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Wallace v. Kato

Supreme Court of the United States

November 6, 2006, Argued ; February 20, 2007, Decided

No. 05-1240

Opinion

 [*386]  [**1094]  Justice Scalia delivered the opinion of the Court.

LEdHN[1A][] [1A] Petitioner filed suit under Rev. Stat. § 1979, 42 U.S.C. § 1983, seeking damages for an arrest that violated the Fourth Amendment. We decide whether his suit is timely.

On January 17, 1994, John Handy was shot to death in the city of Chicago. Sometime around 8 pm. two days later, Chicago police officers located petitioner, then 15 years of age, and transported him to a police station for questioning. After interrogations that lasted into the early morning hours the next day, petitioner agreed to confess to Handy's murder. An assistant state's attorney prepared a statement to this effect, and petitioner signed it, at the same time waiving his Miranda rights.

Prior to trial in the Circuit Court of Cook County, petitioner unsuccessfully attempted to suppress his station house statements as the product of an unlawful arrest.  He was convicted of first-degree murder [****6]  and sentenced to 26 years in prison.  On direct appeal, the Appellate Court of Illinois held that officers had arrested petitioner without probable cause, in violation of the Fourth Amendment.  People v. Wallace, 299 Ill. App. 3d 9, 17-18, 701 N.E.2d 87, 94, 233 Ill. Dec. 444 (1998).  According to that court (whose determination we are not reviewing here), even assuming petitioner willingly accompanied police to the station, his presence there "escalated  [*387]  to an involuntary seizure prior to his formal arrest." Id., at 18, 701 N. E. 2d, at 94.  After another round of appeals, the Appellate Court concluded on August 31, 2001, that the effect of petitioner's illegal arrest had not been sufficiently attenuated to render his statements admissible, see Brown v. Illinois, 422 U.S. 590, 95 S. Ct. 2254, 45 L. Ed. 2d 416 (1975), and remanded for a new trial.  Judgt. order reported sub nom. People v. Wallace, 324 Ill. App. 3d 1139, 805 N.E.2d 756, 282 Ill. Dec. 137 (2001).  On April 10, 2002, prosecutors dropped the charges against petitioner.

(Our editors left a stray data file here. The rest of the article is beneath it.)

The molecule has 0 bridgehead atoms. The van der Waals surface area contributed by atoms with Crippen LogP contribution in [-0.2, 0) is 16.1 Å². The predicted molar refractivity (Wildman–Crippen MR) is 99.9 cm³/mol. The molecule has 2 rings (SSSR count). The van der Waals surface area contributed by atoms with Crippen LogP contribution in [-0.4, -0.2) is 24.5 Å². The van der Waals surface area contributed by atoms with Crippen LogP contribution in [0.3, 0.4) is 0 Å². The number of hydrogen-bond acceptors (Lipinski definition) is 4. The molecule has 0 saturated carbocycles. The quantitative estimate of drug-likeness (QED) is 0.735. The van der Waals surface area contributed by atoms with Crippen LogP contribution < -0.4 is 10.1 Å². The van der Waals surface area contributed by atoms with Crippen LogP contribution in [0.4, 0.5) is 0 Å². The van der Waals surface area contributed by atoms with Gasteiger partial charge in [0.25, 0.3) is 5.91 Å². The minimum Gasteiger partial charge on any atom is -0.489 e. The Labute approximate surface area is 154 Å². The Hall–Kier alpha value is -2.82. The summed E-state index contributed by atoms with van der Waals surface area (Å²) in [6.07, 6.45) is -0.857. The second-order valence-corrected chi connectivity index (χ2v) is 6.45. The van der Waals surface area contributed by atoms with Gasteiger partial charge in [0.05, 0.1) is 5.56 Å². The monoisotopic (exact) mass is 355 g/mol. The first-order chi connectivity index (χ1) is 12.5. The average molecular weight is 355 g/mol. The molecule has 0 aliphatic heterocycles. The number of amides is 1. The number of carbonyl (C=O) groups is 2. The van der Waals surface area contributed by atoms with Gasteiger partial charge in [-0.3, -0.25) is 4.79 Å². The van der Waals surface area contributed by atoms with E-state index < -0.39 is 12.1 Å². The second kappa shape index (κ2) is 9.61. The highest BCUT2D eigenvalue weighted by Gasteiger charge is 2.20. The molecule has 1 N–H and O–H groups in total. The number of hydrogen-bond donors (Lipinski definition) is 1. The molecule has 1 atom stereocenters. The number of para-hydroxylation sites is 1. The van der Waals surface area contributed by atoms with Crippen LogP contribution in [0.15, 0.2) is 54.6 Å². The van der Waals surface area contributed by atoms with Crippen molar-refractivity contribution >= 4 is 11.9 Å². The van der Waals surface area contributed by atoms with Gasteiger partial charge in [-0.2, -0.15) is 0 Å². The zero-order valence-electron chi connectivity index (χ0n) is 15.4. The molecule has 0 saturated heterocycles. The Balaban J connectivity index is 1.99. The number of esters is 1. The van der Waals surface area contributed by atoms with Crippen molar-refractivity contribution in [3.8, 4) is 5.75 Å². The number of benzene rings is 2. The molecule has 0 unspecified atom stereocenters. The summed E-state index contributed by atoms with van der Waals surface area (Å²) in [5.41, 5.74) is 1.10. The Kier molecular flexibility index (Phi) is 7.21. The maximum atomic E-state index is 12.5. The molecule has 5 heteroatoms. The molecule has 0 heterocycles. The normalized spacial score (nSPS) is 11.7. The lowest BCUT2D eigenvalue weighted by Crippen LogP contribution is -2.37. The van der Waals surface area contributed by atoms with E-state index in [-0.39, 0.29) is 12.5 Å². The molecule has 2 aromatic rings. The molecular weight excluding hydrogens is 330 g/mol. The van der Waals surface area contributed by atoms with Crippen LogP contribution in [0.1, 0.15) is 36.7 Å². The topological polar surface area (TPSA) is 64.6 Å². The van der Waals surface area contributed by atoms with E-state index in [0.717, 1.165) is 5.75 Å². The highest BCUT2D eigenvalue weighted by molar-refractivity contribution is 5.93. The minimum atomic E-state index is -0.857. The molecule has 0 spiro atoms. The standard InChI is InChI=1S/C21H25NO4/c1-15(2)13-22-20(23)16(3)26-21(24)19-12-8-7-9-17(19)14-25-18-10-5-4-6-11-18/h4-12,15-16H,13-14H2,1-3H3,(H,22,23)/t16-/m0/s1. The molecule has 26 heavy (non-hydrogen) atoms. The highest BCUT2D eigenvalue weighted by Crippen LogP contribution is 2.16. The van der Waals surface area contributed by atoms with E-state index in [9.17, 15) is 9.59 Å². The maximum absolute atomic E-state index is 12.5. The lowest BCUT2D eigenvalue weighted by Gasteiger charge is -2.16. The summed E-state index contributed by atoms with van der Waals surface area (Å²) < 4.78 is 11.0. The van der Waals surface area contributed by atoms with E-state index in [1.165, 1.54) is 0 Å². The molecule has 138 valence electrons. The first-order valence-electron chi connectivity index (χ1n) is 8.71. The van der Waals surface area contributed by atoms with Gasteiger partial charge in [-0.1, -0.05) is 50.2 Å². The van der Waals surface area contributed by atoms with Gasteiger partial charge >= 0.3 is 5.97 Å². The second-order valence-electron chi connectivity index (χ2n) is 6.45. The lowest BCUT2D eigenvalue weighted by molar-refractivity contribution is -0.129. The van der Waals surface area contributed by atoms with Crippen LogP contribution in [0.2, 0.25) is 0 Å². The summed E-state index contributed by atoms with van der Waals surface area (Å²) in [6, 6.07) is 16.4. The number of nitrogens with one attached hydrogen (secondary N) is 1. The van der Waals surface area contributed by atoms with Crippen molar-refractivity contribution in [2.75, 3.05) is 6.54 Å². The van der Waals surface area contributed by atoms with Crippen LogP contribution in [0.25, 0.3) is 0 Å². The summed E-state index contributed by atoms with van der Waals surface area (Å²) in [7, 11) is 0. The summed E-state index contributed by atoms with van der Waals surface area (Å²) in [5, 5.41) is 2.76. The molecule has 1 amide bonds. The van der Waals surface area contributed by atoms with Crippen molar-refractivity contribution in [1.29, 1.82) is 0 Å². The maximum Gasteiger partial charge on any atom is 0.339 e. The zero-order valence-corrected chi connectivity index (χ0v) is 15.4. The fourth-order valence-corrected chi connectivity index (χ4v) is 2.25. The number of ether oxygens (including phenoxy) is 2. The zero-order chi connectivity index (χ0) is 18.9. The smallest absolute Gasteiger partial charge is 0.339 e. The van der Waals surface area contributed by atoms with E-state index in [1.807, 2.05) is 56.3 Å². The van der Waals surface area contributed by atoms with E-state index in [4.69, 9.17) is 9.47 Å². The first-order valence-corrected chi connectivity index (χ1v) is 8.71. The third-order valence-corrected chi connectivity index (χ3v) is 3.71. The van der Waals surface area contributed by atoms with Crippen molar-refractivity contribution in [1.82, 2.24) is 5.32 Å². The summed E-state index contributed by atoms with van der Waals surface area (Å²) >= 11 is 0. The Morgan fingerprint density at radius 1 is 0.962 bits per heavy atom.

On April 2, 2003, petitioner filed this § 1983 suit against the city of Chicago and several Chicago police officers, seeking damages arising from, [****7]  inter alia, his unlawful arrest.1  The District Court granted summary judgment to respondents and the Court of Appeals affirmed.  According to the Seventh Circuit, petitioner's  [***980] § 1983 suit was time barred because his cause of action accrued at the time of his arrest, and not when his conviction was later set aside. Wallace v. Chicago, 440 F.3d 421, 427 (2006).  We granted certiorari, 547 U.S. 1205, 126 S. Ct. 2891, 165 L. Ed. 2d 915 (2006).

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549 U.S. 384 *; 127 S. Ct. 1091 **; 166 L. Ed. 2d 973 ***; 2007 U.S. LEXIS 2650 ****; 75 U.S.L.W. 4107; 20 Fla. L. Weekly Fed. S 88

ANDRE WALLACE, Petitioner v. KRISTEN KATO et al.

Subsequent History:  [****1] US Supreme Court rehearing denied by Wallace v. Kato, 549 U.S. 1362, 127 S. Ct. 2090, 167 L. Ed. 2d 807, 2007 U.S. LEXIS 4308 (U.S., Apr. 16, 2007)

Prior History: ON WRIT OF CERTIORARI TO THE UNITED STATES COURT OF APPEALS FOR THE SEVENTH CIRCUIT.

Wallace v. City of Chicago, 440 F.3d 421, 2006 U.S. App. LEXIS 5771 (7th Cir. Ill., 2006)

Disposition: Affirmed.

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Civil Rights Law, Protection of Rights, Section 1983 Actions, General Overview, Procedural Matters, Statute of Limitations, Claim Accrual, Torts, Intentional Torts, False Arrest, False Imprisonment, Defenses, Statute of Limitations, Begins to Run, Actual Injury, Scope, Civil Procedure, Preliminary Considerations, Federal & State Interrelationships, Erie Doctrine, Governments, Legislation, Tolling, Scope, Law Enforcement Officials, Arrests